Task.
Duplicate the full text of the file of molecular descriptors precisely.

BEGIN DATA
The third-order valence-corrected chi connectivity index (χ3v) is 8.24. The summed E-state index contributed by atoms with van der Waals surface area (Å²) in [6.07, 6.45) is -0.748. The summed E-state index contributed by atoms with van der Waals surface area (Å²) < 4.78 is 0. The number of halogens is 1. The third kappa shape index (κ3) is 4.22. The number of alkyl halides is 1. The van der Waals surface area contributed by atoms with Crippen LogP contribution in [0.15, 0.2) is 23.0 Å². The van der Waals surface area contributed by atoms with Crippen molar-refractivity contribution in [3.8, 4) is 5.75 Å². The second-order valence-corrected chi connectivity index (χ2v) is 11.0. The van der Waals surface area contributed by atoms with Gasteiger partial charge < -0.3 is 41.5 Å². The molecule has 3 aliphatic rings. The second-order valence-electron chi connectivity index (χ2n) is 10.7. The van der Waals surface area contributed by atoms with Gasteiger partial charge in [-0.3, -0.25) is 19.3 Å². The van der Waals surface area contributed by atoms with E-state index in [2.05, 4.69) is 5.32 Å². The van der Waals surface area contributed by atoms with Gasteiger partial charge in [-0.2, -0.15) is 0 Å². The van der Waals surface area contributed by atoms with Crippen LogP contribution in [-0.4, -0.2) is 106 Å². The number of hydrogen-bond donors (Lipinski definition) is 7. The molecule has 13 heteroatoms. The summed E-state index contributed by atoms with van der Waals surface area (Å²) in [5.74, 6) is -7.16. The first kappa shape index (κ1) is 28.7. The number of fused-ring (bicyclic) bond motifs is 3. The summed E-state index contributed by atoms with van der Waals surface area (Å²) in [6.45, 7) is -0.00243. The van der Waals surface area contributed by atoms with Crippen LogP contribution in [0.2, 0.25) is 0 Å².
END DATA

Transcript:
The third-order valence-corrected chi connectivity index (χ3v) is 8.24. The summed E-state index contributed by atoms with van der Waals surface area (Å²) in [6.07, 6.45) is -0.748. The summed E-state index contributed by atoms with van der Waals surface area (Å²) < 4.78 is 0. The number of halogens is 1. The third kappa shape index (κ3) is 4.22. The number of alkyl halides is 1. The van der Waals surface area contributed by atoms with Crippen LogP contribution in [0.15, 0.2) is 23.0 Å². The van der Waals surface area contributed by atoms with Crippen molar-refractivity contribution in [3.8, 4) is 5.75 Å². The second-order valence-corrected chi connectivity index (χ2v) is 11.0. The van der Waals surface area contributed by atoms with Gasteiger partial charge < -0.3 is 41.5 Å². The molecule has 3 aliphatic rings. The second-order valence-electron chi connectivity index (χ2n) is 10.7. The van der Waals surface area contributed by atoms with Gasteiger partial charge in [-0.3, -0.25) is 19.3 Å². The van der Waals surface area contributed by atoms with E-state index in [2.05, 4.69) is 5.32 Å². The van der Waals surface area contributed by atoms with Gasteiger partial charge in [-0.2, -0.15) is 0 Å². The van der Waals surface area contributed by atoms with Crippen LogP contribution in [-0.4, -0.2) is 106 Å². The number of hydrogen-bond donors (Lipinski definition) is 7. The molecule has 13 heteroatoms. The summed E-state index contributed by atoms with van der Waals surface area (Å²) in [5.74, 6) is -7.16. The first kappa shape index (κ1) is 28.7. The number of fused-ring (bicyclic) bond motifs is 3. The summed E-state index contributed by atoms with van der Waals surface area (Å²) in [6.45, 7) is -0.00243. The van der Waals surface area contributed by atoms with Crippen LogP contribution in [0.2, 0.25) is 0 Å².